Blasphemy is the topic

Cause & Effect: The CFI Newsletter – No. 81

May 17, 2017

 

stephenfry.jpgThe Global Madness of Blasphemy Laws 

For most of those who are reading this, laws against blasphemy seem like anachronistic, vestigial restrictions on free expression that no longer apply in our modern world. Recent months have reminded us, however, that blasphemy laws are very much a part of the contemporary human experience, and the consequences of violating them can range from absurd to horrifying. Several secularists and dissidents have met grisly ends this year, including Pakistani student Mashal Khan, beaten to death last month by a mob of fellow students who were angry over allegations of blasphemy, and Indian student H. Farook, murdered by a gang of militants over postings to social media about atheism.

The Center for Inquiry has made combatting blasphemy laws around the world a central part of our mission. We even have a special program dedicated to rescuing secular writers and activists in need of escape from imminent threats to their lives. In recent weeks, we have taken on the crisis on several fronts.

1549751494524276483.pngBlasphemy is the focus of the latest issue of Free Inquiry, CFI’s magazine of secular humanist thought. Making its way to newsstands and subscribers now, this issue features a powerful and sobering cover piece by someone who knows a thing or two about the consequences of blasphemy restrictions: Flemming Rose of Denmark’s Jyllands-Posten, which ran the “Danish cartoons” of the Prophet Mohammed in 2005, which were deemed such an offense to religious sentiments that they sparked violent protests across the Muslim world. Rose warns about the international threat of states’ blasphemy laws and how governments are stirring up rage among the people, inciting them to carry out acts of murder such as those that took the lives of Khan and Farook.

The issue also includes an important report by Mirjam van Schaik on the machinations of the Organization of the Islamic Conference, the diplomatic body that seeks to push blasphemy laws beyond borders and into international law.

Blasphemy also became a topic of concern in the west, when beloved actor and humorist Stephen Fry, a longtime advocate of secular causes, became the subject of an investigation by Irish authorities for allegedly committing blasphemy in 2015, when he said some unpleasant things on television about the biblical God’s psychotic behavior. Eventually, the investigation of Fry was dropped, with Irish police citing a lack of outraged victims of Fry’s blasphemy.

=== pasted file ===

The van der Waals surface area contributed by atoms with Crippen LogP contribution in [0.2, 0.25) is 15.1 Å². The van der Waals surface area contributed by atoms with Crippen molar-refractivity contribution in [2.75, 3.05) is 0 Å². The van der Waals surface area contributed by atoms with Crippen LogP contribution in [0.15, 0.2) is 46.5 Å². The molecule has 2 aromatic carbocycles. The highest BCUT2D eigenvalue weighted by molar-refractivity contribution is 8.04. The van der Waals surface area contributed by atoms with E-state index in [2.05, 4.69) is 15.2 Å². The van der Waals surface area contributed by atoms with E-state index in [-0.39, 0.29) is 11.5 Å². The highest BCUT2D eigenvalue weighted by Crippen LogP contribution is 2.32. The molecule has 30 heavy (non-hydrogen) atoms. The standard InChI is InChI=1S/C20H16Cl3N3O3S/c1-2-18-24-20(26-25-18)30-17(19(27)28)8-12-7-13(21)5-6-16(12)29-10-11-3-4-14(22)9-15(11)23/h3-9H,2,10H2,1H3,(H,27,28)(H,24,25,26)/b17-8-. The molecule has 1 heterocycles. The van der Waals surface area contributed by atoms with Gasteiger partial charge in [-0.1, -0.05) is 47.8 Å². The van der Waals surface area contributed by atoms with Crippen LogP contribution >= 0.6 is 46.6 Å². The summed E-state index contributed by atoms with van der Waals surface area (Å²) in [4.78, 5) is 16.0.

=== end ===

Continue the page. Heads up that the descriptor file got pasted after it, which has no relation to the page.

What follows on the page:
DawkinsCFI Board Member Richard Dawkins cleverly stepped into the fracas by reiterating his own “blasphemy” to an Irish newspaper, and dared the authorities to arrest him over it when he next came into the country. He later explained, “I wanted to increase the pressure to repeal this law – partly because the existence of a blasphemy law in a civilised western country like Ireland is taken as an encouraging precedent by some of those countries in the Middle East and Africa, where they have a blasphemy law and it really is enforced.”

Of course, CFI’s diplomatic and international advocacy efforts never stop. For example, CFI President and CEO Robyn Blumner and our public policy director Michael De Dora are signatories on a new petition from the Index on Censorship calling on Denmark to scrap its blasphemy law. Whether these affronts to human rights emerge in Pakistan, Bangladesh, Ireland, or Denmark, and whether they are enforced by the state or by the rage of the mob, we will continue to fight for free expression, for the simple idea that ideas don’t need rights. People do.

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Cause & Effect is the biweekly newsletter of the Center for Inquiry community, covering the wide range of work that you help make possible. Become a member today!

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